To mine simply means to dig deep for hidden treasure. The psychology of the miner is very interesting. The miner commits so much energy into digging, even when there’s no physical guarantee of striking it rich.
I recently took a class called “Analytics lab” at MIT. This class was composed of a select group of 40 students (out of more than 400 MBA and graduate students) who were passionate about digging deep into data to unlock hidden patterns and treasures. Since this was an action-learning class, I and my teammate were commissioned to provide free data-mining consulting services to a client based in Boston. After countless hours of mining our client’s data, we made startling discoveries that were capable of doubling their revenue within 2 years and elevating them to the level of big brands such as IBM. This company was so excited, they asked us to join their company.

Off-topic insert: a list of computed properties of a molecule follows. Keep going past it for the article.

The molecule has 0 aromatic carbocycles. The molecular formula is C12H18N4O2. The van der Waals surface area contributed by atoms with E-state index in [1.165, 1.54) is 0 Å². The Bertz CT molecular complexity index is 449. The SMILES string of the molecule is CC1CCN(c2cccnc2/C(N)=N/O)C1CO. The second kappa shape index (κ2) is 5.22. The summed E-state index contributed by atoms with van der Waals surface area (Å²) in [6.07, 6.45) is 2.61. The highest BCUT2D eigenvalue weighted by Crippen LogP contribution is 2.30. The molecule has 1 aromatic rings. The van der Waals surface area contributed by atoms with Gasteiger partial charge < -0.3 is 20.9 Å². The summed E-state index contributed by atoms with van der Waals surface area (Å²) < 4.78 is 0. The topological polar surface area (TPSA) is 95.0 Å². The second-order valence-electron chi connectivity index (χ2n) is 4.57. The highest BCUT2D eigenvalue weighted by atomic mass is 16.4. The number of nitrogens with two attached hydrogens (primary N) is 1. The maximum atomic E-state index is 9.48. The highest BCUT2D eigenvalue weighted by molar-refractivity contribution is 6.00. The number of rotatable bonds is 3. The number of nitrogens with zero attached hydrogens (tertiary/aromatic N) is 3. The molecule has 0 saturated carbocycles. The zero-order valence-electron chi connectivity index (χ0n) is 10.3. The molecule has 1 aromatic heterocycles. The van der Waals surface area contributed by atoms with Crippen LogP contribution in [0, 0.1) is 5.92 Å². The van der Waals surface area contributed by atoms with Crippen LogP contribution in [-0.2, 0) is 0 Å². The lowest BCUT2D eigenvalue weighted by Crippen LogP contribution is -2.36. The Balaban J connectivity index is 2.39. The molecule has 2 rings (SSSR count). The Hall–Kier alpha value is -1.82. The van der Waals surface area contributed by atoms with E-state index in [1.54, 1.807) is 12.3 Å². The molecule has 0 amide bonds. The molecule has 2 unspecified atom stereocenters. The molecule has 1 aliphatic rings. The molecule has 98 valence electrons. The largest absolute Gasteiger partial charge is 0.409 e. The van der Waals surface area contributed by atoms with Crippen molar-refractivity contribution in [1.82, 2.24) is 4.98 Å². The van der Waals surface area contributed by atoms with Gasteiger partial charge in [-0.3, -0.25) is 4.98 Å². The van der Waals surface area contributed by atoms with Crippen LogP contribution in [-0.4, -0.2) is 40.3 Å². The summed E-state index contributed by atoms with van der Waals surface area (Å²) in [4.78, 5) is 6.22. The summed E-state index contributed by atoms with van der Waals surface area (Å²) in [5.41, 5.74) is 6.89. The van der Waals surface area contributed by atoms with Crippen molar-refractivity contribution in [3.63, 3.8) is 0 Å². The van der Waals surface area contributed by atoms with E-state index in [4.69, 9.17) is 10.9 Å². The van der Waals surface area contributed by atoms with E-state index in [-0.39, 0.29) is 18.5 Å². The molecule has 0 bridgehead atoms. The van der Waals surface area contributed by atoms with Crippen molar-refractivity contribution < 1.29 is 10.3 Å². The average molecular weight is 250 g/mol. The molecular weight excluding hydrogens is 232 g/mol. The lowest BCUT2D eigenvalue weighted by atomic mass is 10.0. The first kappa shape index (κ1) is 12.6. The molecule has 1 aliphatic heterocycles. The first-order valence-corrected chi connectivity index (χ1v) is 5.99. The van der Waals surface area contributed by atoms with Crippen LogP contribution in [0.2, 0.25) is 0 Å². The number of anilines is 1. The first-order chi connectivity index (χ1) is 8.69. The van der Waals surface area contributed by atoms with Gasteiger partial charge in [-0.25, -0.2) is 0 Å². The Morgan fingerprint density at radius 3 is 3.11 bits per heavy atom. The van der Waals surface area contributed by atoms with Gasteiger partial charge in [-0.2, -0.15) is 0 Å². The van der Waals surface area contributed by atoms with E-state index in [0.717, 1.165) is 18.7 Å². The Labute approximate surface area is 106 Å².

Now, those treasures had always been locked up in their data, but they never took the time to find them. In order to find treasures, you must disconnect from daily routine, and channel your energy into focused mining and exploration in a specific area. In today’s world of social media, people are being increasingly distracted. They cannot focus on anything. They know a little of everything, but are not experts in any area.
A petroleum engineer will tell you that you have a better chance striking oil if you dig 20,000 feet in just one place, rather than digging 500 feet in 1000 different locations. It’s called putting all your eggs in one basket. When Elisha burned up his Oxen and followed Elijah, he put all his eggs in one basket and mined deep into Elijah. Years later, Elisha received a double portion and had the power to make others wealthy in just one day. Friends, I urge you to mine deep into your area of interest, even if it costs you in the short term.